If you fall ill... If you get ill and are unable to work, it is important to call in sick at your school or schools immediately on the first day to let them know that you will not be coming to work. You are required to get a note from your doctor (Krankenstandsmeldung) that you are ill, which has to be forwarded to the BVA. Please inquire at your school whether you are required to bring a confirmation from a physician (this may depend on the duration of your illness).
Transportation Costs: If you are working in two schools which are located in different cities, you may be reimbursed for the cost of transportation between the two schools. This usually happens via an agreed-upon raise in your monthly salary, equivalent to the cost of public transportation between the two cities. This is handled differently in the various Bundesländer, so contact your BetreungslehrerIn, school administrators and the Landeschulrat for more information.
A useful tip provided by former teaching assistants is the purchase of a discount train card (Vorteilskarte) which is issued by the Austrian Railway Company (ÖBB) and can be applied for at Austrian train stations. Please remember to take an ID and a passport photo with you. This card is valid for one year and reduces the costs of train rides by up to 50%. If you are under 26, the card will cost you € 19.90; otherwise, it will cost € 99.90. It is also possible to receive a 25 % reduction on travel in most European countries with your Vorteilscard. There are an increasing number of discount fares offered by the ÖBB to neighboring EU countries (sometimes as low as € 29 for a seat on a night train). More information on the Vorteilscard and the Austrian Railway System can be found online at: http://www.oebb.at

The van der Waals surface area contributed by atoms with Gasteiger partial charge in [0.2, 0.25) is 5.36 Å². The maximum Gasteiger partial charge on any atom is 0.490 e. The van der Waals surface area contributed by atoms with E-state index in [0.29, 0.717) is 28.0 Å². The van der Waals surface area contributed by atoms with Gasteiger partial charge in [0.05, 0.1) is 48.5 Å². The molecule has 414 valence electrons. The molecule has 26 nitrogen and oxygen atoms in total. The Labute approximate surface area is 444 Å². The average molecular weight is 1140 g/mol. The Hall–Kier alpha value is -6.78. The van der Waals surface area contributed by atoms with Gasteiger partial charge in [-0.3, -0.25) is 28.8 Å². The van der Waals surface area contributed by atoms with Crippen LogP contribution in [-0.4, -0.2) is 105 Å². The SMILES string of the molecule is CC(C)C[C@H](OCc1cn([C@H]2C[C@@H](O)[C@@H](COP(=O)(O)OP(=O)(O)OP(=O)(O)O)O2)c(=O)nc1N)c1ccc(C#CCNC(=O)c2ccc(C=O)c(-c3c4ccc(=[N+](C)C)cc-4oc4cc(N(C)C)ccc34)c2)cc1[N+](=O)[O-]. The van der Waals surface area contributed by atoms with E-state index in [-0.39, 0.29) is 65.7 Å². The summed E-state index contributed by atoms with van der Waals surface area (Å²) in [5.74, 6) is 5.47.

Inquire at the local transportation services about available monthly/annual tickets that might save you some money.
You may want to check with the US Social Security Administration about the possibility of counting your time spent working in Austria toward your social security requirements (their calculations of your total time as a working citizen) in the US.
Tax Returns: The taxes deducted from your paycheck are based on a yearly salary. Therefore you will pay more taxes than you actually owe. You should file for a tax refund at the end of the year. The necessary forms are available at your local Finanzamt.
Salary statements: TAs receive a monthly salary statement, or Gehaltszettel, which shows the gross income and the various deductions. In most cases you will see the information on the bank statement of your Gehaltskonto.